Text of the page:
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Found 9 results

  1. Would someone care to explain why slip recipes always say to begin with bone dry clay? Is that somehow better (or the end result different) than using wet clay. Its as if the instructions for boiling water said "First take some ice cubes ....."
  2. Oh well, once again, we seem to be lacking suggestions for the QotW. I will humbly submit another of my own, with the catchy tongue in cheek phrase. . . Does size matter? Now that we have your attention, I will clarify. Recently I saw one of the most derided (by potters) movie representations . . . from Ghost , In the scene Demi Moore is throwing a large vase. . . sensuously. Whoa, but wait. . . is that piece being thrown off the hump? Why would they do that? Size! So that got me to thinking, about my own use of the hump, and throwing and how I use throwing off the hump. Most times I would never throw a vase of size off the hump unless there were something special about the trimming, or the some other structural thing involving the form. Most of my throwing off the hump would be smaller items like cups, mugs, chalice stems, lids, and other things that I can reasonably repeat the shape and size by using my hands and relative ball sizes to repeat the same form over an over. That got me to thinking about size in slabs also. . . especially when using a slab roller. I usually would roll out the largest slab I could, and cut pieces from that slab to build with. Often using a template, but many times using multiple smaller pieces to assemble without a template, only a sketch or mental idea of what I wanted to do, like a castle on a rugged mountaintop all out of slabs. The size of the slab did matter, as I often used edges, and other areas when needed, then used large pieces for base and interior supports. So in you work, Does size matter? Why, How, When! best, Pres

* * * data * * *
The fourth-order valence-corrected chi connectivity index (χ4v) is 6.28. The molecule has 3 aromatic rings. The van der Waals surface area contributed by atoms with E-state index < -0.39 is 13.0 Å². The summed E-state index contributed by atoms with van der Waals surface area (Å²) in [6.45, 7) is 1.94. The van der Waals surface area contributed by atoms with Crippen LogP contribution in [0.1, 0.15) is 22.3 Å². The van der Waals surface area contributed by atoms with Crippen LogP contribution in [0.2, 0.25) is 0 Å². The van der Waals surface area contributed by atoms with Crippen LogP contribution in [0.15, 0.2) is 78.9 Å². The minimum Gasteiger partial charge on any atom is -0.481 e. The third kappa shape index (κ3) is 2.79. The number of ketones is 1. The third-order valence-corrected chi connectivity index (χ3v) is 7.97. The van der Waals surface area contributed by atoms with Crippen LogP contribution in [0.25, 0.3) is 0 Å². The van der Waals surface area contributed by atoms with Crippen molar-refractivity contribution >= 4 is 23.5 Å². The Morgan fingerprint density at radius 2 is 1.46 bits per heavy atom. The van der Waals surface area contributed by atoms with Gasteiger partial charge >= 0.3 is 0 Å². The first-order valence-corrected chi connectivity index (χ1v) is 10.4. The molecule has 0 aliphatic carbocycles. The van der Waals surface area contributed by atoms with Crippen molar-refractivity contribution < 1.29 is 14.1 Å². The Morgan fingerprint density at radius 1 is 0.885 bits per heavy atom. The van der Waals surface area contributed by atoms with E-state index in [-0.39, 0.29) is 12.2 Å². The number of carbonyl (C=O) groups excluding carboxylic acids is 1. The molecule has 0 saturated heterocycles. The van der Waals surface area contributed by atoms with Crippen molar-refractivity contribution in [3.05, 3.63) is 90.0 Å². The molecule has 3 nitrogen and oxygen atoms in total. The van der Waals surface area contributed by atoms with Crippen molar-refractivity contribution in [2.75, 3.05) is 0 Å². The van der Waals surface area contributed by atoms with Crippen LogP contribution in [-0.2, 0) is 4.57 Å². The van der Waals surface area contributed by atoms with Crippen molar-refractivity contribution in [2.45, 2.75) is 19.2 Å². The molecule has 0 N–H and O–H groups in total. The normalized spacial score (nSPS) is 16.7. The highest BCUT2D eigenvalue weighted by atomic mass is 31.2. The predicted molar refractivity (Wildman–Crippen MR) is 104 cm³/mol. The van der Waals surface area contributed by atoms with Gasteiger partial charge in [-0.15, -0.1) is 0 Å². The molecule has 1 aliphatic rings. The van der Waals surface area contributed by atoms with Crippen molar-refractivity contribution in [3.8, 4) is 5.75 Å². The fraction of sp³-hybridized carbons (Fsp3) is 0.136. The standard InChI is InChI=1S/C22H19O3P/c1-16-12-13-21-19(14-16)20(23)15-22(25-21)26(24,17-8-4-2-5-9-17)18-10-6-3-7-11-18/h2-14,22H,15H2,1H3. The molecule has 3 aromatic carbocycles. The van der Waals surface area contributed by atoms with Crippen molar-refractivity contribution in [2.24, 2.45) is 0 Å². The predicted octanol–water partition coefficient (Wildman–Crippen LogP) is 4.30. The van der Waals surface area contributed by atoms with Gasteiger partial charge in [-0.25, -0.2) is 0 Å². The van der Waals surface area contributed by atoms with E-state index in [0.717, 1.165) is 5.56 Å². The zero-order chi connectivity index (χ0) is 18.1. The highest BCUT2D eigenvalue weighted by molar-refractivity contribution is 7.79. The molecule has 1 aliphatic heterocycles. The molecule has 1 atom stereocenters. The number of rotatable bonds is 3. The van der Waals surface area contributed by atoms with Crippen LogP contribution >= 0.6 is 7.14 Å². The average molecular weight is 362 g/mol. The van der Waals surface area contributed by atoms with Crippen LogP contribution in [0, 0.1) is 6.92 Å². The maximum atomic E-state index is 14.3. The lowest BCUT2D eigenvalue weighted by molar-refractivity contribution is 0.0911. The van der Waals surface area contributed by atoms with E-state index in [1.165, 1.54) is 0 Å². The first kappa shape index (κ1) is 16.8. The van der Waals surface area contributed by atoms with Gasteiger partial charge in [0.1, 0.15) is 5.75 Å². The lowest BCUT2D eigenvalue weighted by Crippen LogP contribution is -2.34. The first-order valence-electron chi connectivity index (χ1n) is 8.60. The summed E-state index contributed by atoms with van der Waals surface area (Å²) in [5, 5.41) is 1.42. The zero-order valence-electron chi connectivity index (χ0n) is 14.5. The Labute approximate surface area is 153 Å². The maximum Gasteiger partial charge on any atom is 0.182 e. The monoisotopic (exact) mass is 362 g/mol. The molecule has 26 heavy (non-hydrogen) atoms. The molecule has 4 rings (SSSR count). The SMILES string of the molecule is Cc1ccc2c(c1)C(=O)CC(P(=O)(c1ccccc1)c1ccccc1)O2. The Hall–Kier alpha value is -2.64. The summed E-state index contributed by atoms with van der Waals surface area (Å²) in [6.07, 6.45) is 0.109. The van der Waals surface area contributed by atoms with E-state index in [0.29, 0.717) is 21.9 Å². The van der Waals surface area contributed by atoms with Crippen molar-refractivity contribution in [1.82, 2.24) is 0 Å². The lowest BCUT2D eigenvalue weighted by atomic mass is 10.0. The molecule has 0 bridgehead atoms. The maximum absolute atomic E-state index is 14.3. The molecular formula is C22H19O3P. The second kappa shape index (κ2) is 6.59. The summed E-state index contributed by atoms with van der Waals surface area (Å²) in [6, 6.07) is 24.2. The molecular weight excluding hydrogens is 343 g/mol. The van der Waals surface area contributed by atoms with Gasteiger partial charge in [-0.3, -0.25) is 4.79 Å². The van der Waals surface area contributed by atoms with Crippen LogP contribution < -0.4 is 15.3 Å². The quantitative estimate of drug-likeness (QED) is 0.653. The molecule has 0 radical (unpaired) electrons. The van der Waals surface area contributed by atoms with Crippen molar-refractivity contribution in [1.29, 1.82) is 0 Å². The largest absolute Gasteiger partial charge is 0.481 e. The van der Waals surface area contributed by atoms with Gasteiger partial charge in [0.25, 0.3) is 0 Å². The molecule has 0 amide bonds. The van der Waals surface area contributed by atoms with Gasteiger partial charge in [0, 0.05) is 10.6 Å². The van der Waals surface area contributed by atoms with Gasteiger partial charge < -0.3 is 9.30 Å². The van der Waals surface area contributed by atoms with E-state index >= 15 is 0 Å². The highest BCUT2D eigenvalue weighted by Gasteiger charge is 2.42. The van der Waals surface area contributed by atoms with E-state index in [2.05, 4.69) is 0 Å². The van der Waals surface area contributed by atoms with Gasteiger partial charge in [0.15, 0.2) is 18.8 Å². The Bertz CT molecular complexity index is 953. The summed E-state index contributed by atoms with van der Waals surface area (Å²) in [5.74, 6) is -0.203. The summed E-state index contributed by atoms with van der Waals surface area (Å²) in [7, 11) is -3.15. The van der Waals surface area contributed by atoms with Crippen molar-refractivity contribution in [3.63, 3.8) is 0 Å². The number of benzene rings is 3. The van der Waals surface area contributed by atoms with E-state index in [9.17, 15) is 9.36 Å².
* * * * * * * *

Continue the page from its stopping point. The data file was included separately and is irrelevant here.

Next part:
3. The Question of the week this week comes from RonSa. I chose this particular question for its humorous title lightening things up a bit. So RonSa asks: Do you like Innies or Outies? Do you prefer a lid that fits in the galley or expand over the galley? I find that I make the lid to fit the function of the form. When throwing a casserole, I like the lid to fit over the top rim of the base with a flange on the lid that fits inside of the rim. Teapots in much the same way, but I have done several where a shelf inset into the rim of the pot would allow the lid to set down into pot hiding the join, and completing the form. Often this is not needed, but some really rounded forms, this allows the illusion of completely round. My problem with most shelf type opening is the extra cleaning that it takes to clean the area of something like baked on macaroni and cheese, or the amount of space the shelf take out of the opening, as in a teapot opening where the shelf may limit the cleaning area to reach the inside of the pot without a bottle brush. I have found that of late I am using a flared rim on bowls to allow easy handling. My wife has been using these for baking macaroni and cheese and other things in the oven, and finds the flared rims make it easy to lift the bowl out of the oven when using mitts. I have been considering casseroles that use the flared rim instead of handles, and how I would make a lid for on such an item. Any idea yet to be harvested. So answer the question, and have a little chuckle as you consider the implications of Innies and Outies. best, Pres